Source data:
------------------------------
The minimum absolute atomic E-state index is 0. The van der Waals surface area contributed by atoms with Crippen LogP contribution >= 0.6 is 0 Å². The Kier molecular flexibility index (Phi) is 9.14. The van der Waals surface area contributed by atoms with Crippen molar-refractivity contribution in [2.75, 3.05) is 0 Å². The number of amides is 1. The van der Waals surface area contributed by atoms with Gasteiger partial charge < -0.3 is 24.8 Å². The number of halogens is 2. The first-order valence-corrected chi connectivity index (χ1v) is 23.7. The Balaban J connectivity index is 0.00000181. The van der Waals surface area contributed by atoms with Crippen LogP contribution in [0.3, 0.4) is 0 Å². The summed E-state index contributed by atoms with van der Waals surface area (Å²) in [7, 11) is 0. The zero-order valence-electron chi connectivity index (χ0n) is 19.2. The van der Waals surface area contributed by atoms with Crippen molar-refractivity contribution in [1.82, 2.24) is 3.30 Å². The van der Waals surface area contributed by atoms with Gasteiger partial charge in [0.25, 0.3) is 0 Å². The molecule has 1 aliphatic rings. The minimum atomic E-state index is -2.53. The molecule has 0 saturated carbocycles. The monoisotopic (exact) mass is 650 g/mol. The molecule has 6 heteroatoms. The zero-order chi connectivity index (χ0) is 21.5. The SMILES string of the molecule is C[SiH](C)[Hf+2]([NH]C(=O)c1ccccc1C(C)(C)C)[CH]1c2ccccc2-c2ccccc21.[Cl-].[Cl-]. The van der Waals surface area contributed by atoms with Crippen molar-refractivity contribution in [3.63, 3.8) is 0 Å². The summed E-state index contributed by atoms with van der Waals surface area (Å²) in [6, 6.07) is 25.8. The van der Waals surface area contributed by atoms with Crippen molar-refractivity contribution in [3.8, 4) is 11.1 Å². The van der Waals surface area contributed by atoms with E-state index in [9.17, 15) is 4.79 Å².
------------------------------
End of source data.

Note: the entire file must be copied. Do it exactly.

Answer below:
The minimum absolute atomic E-state index is 0. The van der Waals surface area contributed by atoms with Crippen LogP contribution >= 0.6 is 0 Å². The Kier molecular flexibility index (Phi) is 9.14. The van der Waals surface area contributed by atoms with Crippen molar-refractivity contribution in [2.75, 3.05) is 0 Å². The number of amides is 1. The van der Waals surface area contributed by atoms with Gasteiger partial charge < -0.3 is 24.8 Å². The number of halogens is 2. The first-order valence-corrected chi connectivity index (χ1v) is 23.7. The Balaban J connectivity index is 0.00000181. The van der Waals surface area contributed by atoms with Crippen LogP contribution in [0.3, 0.4) is 0 Å². The summed E-state index contributed by atoms with van der Waals surface area (Å²) in [7, 11) is 0. The zero-order valence-electron chi connectivity index (χ0n) is 19.2. The van der Waals surface area contributed by atoms with Crippen molar-refractivity contribution in [1.82, 2.24) is 3.30 Å². The van der Waals surface area contributed by atoms with Gasteiger partial charge in [0.25, 0.3) is 0 Å². The molecule has 1 aliphatic rings. The minimum atomic E-state index is -2.53. The molecule has 0 saturated carbocycles. The monoisotopic (exact) mass is 650 g/mol. The molecule has 6 heteroatoms. The zero-order chi connectivity index (χ0) is 21.5. The SMILES string of the molecule is C[SiH](C)[Hf+2]([NH]C(=O)c1ccccc1C(C)(C)C)[CH]1c2ccccc2-c2ccccc21.[Cl-].[Cl-]. The van der Waals surface area contributed by atoms with Crippen molar-refractivity contribution in [3.63, 3.8) is 0 Å². The summed E-state index contributed by atoms with van der Waals surface area (Å²) in [6, 6.07) is 25.8. The van der Waals surface area contributed by atoms with Crippen molar-refractivity contribution in [3.8, 4) is 11.1 Å². The van der Waals surface area contributed by atoms with E-state index in [9.17, 15) is 4.79 Å².